Non-Refereed Articles

Beamish, P.W., 2011, "Thinking Locally, Managing Globally", China Daily, European Edition (12).

Abstract: The article analyzes the challenges for Chinese companies entering foreign markets. It reviews the basic requirements for competing globally and evaluates the degree to which Chinese companies align with these requirements. The article posits that MNEs are now committed to thinking locally and managing globally by managing overseas subsidiaries as an integrated network. However, most Chinese companies have yet to develop a transnational perspective with the corresponding business strategy. To have a global vision and adapt to local variations, Chinese companies need to acquire the cultural know-how underlying local market needs, to develop sufficient qualified management talent, and to facilitate long-term organizational learning.

 

Beamish, P.W., 2009, "Book Review of 'The Chinese Business Environment' by F. Jiang and B. Stening", Journal of Asian Business, 23(3): 4 - 5.

Keywords: Emerging markets; FDI; Joint ventures.

Abstract: This is a book of journal article abstracts which deal with the Chinese business environment. It draws from published material relevant to foreign firms engaged in, or seeking to engage in, business in mainland China. The editors have annotated nearly 1,000 articles from a wide range of journals, published between 1990-2006. In addition, they have indexed all the articles against 16 subject areas: General, Institutional Environment, Economic Environment, Cultural Environment, Determinants and Patterns of Foreign Direct Investment in China, Foreign Direct Investment Entry Modes/Strategies, Joint Venture Partner Selection, Foreign Direct Investment Location Choice within China, Foreign Direct Investment Venture and other Foreign Business Management, Foreign Direct Investment Performance Evaluation, Negotiations, Human Resource Management, Markets and Marketing Management, Accounting and Financial Management, Ethics, Governance.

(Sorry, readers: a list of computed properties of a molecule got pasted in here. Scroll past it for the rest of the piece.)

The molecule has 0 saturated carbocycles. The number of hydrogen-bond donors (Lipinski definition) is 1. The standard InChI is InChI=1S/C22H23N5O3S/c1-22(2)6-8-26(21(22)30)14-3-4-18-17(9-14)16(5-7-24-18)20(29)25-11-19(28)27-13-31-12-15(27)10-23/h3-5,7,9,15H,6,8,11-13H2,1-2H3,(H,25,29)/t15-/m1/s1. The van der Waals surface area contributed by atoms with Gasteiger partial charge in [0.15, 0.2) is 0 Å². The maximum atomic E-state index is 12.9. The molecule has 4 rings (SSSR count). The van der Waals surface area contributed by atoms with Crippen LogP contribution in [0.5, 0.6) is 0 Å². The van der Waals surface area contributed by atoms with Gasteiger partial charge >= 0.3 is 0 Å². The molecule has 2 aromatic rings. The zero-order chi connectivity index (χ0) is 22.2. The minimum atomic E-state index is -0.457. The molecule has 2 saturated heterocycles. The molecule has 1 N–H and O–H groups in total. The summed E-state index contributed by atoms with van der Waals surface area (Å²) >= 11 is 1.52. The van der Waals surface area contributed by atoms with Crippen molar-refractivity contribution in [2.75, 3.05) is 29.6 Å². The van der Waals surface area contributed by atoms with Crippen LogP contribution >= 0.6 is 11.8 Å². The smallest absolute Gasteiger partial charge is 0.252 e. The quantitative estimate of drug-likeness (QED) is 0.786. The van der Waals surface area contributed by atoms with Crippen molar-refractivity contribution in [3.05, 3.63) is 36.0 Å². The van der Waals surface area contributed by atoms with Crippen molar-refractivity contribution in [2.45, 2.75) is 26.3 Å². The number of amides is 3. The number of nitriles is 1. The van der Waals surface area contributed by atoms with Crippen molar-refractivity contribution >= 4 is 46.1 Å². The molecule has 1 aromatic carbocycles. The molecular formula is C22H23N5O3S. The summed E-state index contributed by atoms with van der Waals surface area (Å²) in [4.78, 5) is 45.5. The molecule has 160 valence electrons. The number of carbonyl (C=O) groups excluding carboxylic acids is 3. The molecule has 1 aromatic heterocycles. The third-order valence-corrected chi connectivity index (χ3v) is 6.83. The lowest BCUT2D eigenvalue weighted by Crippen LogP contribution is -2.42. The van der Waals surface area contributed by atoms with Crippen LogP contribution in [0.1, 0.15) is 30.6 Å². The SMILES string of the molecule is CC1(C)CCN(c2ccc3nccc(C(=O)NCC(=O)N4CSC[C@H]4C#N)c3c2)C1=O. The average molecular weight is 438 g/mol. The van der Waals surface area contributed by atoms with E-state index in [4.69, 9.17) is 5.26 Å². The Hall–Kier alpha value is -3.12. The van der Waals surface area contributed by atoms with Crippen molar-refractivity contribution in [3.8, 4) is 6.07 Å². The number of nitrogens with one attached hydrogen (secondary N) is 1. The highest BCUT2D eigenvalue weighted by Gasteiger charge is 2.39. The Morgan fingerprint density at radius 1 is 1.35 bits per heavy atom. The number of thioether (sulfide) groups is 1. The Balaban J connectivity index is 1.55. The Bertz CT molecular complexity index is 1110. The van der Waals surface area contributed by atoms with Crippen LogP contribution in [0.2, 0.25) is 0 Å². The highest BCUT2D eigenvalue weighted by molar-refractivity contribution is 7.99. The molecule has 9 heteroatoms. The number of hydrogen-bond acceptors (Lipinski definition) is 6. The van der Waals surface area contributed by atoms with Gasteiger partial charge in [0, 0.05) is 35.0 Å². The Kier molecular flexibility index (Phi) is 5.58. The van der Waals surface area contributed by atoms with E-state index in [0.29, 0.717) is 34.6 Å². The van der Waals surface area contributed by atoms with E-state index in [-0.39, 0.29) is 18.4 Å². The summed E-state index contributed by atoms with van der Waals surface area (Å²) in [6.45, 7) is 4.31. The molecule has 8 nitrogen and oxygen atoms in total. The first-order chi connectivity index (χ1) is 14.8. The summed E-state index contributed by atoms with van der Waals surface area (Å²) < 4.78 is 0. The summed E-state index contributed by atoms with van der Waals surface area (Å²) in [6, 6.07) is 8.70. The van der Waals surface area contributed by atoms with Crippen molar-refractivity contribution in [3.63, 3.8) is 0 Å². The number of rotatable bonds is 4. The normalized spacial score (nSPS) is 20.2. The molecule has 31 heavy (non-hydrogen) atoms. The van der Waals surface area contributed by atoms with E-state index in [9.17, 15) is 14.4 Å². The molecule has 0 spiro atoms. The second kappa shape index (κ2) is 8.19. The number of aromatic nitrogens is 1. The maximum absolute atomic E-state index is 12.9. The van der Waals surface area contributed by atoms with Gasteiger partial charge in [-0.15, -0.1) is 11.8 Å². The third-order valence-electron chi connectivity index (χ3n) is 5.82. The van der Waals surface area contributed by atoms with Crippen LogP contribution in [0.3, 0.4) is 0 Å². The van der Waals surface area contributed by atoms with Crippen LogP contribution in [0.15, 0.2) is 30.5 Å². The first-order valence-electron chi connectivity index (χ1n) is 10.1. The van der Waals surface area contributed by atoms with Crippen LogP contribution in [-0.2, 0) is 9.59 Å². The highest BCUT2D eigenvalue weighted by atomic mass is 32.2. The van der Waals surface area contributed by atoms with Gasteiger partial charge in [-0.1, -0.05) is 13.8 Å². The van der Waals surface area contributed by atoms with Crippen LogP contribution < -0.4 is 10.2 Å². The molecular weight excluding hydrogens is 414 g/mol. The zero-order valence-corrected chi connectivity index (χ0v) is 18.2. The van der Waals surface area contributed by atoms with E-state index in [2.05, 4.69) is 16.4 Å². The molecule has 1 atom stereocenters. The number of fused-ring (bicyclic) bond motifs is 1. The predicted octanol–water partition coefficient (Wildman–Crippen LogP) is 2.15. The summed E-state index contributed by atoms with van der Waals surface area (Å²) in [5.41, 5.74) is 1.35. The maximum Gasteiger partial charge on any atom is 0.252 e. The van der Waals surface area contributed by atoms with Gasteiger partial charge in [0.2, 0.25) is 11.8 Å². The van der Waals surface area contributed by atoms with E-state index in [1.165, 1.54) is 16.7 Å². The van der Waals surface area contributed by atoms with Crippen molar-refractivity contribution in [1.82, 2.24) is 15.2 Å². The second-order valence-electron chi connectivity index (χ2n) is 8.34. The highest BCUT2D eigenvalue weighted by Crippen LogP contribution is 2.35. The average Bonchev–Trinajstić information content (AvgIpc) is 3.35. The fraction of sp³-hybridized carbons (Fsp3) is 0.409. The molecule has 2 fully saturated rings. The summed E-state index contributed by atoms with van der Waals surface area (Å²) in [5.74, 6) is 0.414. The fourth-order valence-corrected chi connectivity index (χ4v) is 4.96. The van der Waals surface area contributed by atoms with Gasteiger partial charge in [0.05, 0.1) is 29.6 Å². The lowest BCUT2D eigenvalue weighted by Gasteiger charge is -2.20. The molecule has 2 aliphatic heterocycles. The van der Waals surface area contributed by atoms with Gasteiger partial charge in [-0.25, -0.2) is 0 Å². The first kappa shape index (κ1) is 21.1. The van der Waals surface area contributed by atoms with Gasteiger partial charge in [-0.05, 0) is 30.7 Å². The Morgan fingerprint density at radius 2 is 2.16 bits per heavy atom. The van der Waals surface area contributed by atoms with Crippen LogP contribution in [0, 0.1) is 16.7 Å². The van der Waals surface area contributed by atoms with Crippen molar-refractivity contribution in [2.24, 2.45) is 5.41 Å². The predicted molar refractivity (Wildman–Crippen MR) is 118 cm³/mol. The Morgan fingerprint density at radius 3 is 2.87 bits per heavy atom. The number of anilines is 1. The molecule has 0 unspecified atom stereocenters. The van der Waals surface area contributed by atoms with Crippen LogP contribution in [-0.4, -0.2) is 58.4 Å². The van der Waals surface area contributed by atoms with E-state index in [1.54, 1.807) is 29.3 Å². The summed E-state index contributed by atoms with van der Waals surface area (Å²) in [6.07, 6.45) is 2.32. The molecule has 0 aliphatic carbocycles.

Beamish, P.W., 2007, "Invited Commentary on 'Majestica' Case", Modern Weekly, April 14 (in Chinese), B33.

Keywords: Control systems; Corporate culture; Negotiation; Market entry; Emerging markets.